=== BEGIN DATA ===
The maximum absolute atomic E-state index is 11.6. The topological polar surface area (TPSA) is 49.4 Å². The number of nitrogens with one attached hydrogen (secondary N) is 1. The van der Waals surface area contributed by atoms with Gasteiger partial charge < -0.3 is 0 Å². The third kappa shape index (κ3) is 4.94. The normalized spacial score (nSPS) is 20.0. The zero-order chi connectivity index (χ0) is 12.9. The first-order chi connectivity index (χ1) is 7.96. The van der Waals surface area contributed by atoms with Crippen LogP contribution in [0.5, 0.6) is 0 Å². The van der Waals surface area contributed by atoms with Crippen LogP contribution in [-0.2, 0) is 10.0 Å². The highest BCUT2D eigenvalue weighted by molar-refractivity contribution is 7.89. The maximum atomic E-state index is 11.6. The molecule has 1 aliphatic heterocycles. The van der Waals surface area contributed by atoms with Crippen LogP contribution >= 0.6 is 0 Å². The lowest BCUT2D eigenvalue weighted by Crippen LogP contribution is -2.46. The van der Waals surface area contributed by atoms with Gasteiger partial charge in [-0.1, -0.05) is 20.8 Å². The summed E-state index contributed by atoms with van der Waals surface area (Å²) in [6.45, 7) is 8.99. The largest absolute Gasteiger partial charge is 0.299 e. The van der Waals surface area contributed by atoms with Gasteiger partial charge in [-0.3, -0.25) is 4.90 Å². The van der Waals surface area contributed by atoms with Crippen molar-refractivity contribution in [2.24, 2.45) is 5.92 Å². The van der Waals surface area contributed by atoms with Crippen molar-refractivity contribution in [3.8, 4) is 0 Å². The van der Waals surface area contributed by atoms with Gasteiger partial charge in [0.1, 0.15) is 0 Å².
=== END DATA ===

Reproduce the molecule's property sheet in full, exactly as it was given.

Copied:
The maximum absolute atomic E-state index is 11.6. The topological polar surface area (TPSA) is 49.4 Å². The number of nitrogens with one attached hydrogen (secondary N) is 1. The van der Waals surface area contributed by atoms with Gasteiger partial charge < -0.3 is 0 Å². The third kappa shape index (κ3) is 4.94. The normalized spacial score (nSPS) is 20.0. The zero-order chi connectivity index (χ0) is 12.9. The first-order chi connectivity index (χ1) is 7.96. The van der Waals surface area contributed by atoms with Crippen LogP contribution in [0.5, 0.6) is 0 Å². The van der Waals surface area contributed by atoms with Crippen LogP contribution in [-0.2, 0) is 10.0 Å². The highest BCUT2D eigenvalue weighted by molar-refractivity contribution is 7.89. The maximum atomic E-state index is 11.6. The molecule has 1 aliphatic heterocycles. The van der Waals surface area contributed by atoms with Crippen LogP contribution >= 0.6 is 0 Å². The lowest BCUT2D eigenvalue weighted by Crippen LogP contribution is -2.46. The van der Waals surface area contributed by atoms with Gasteiger partial charge in [-0.1, -0.05) is 20.8 Å². The summed E-state index contributed by atoms with van der Waals surface area (Å²) in [6.45, 7) is 8.99. The largest absolute Gasteiger partial charge is 0.299 e. The van der Waals surface area contributed by atoms with Gasteiger partial charge in [-0.3, -0.25) is 4.90 Å². The van der Waals surface area contributed by atoms with Crippen molar-refractivity contribution in [2.24, 2.45) is 5.92 Å². The van der Waals surface area contributed by atoms with Crippen molar-refractivity contribution in [3.8, 4) is 0 Å². The van der Waals surface area contributed by atoms with Gasteiger partial charge in [0.1, 0.15) is 0 Å².